Snow Bird

Snowly Owl at the Horicon Marsh

Snowy Owl

I might have missed this Snowy Owl if it wasn’t for the two cars parked on the shoulder of Highway 49 directly across from it.  Snowy Owls like to perch low to the ground and this one looked like he was posing for a picture in a brochure touting the Horicon National Wildlife Refuge.

Snowy Owl at the Horicon Marsh

Snowy Owls weigh 4-5 pounds, which makes them the largest owl, by weight, in North America.  They spend their summers north of the Arctic Circle.  The extensive barring on this one is typical of an immature female.

Snowy Owl at the Horicon Marsh

Unfortunately, I only had my 17-70 mm lens with me.  It was only 12 degrees outside so I brought limited equipment with me today.  I didn’t want more equipment than necessary to be subject to condensation when I brought it back inside.  Note to self:  A good photographer is always prepared for a photo shoot.  If I had my telephoto lens with me, I could have gotten an amazing shot.  I wonder how many times photographers say, “If only…”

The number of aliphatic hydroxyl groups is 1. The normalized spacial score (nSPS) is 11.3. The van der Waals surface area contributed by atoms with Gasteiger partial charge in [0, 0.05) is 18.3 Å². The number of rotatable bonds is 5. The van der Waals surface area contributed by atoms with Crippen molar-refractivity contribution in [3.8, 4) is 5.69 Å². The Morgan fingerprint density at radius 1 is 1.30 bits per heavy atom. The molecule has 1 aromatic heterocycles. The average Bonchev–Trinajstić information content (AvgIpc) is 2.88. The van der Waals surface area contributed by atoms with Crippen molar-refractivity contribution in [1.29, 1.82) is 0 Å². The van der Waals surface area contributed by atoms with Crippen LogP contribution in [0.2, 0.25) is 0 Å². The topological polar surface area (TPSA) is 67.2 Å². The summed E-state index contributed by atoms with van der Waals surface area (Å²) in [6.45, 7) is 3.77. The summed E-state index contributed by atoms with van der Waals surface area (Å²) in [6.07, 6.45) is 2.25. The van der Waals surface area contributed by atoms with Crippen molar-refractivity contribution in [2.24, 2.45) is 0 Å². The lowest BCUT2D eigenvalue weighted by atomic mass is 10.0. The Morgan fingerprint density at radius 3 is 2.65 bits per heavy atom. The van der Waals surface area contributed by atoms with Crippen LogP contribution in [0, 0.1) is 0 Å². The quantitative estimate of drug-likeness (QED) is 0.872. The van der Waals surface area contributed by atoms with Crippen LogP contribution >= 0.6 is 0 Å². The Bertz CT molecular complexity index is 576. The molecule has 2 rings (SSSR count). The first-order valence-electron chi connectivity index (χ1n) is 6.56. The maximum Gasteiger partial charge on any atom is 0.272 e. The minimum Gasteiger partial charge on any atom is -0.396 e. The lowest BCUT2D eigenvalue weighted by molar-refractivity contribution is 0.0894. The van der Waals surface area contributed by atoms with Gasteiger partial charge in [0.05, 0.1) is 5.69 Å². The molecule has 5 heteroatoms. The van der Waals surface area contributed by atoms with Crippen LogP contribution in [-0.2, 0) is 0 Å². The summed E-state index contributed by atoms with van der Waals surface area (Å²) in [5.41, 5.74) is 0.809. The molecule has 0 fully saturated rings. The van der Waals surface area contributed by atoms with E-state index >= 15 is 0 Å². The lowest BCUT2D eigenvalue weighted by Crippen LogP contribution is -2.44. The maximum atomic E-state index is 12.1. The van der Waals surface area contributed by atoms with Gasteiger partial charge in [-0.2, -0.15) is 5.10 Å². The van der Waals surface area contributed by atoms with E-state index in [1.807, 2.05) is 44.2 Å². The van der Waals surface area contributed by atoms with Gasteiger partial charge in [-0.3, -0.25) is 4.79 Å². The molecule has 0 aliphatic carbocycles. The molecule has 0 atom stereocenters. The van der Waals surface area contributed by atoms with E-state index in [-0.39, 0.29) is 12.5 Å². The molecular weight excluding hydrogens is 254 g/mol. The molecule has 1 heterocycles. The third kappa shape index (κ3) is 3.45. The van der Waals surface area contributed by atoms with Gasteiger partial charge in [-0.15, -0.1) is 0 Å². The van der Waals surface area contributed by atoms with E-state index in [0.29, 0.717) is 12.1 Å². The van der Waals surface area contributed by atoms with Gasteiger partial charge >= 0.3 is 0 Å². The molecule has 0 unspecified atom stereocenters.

The Horicon Marsh has an interesting history.  The text on the  Historical Marker says, “Horicon Marsh, an area of 31,653 acres, was scoured out by the Wisconsin glacier at least 10,000 years ago.  Gradually the upper Rock River made deposits which slowed its current and spread its waters over the marshland.  The Marsh became a haunt of the earliest Indians whose mounds remain.  To promote lumbering, transportation, and agriculture white pioneers built a dam in 1846.  Horicon Lake, covering 51 square miles, became famous for hunting and fishing.  The dam was removed in 1869, restoring the Marsh, which was subjected to various development schemes that changed its character.  Climaxing a twenty year struggle by conservationists, Horicon National Wildlife Refuge was established July 16, 1941.  The State controls the south 10,857 acres; the Federal government, the north 20,796.  A wide range of wild fowl, many varieties of small birds, and numerous fur-bearing animals constitute the population of Horicon Marsh.”

I look forward to going out again to look for the Snowy Owl.  This time I will be sure to bring my telephoto lens.

2 Comments

  1. Reply
    Jerry January 9, 2017

    We’re lucky the snowy owl decided to perch on the placard about the marsh. That was an interesting read. I learned a lot about marsh history!

    • Reply
      Lisa January 10, 2017

      Thanks, Jerry! I learned a lot too.

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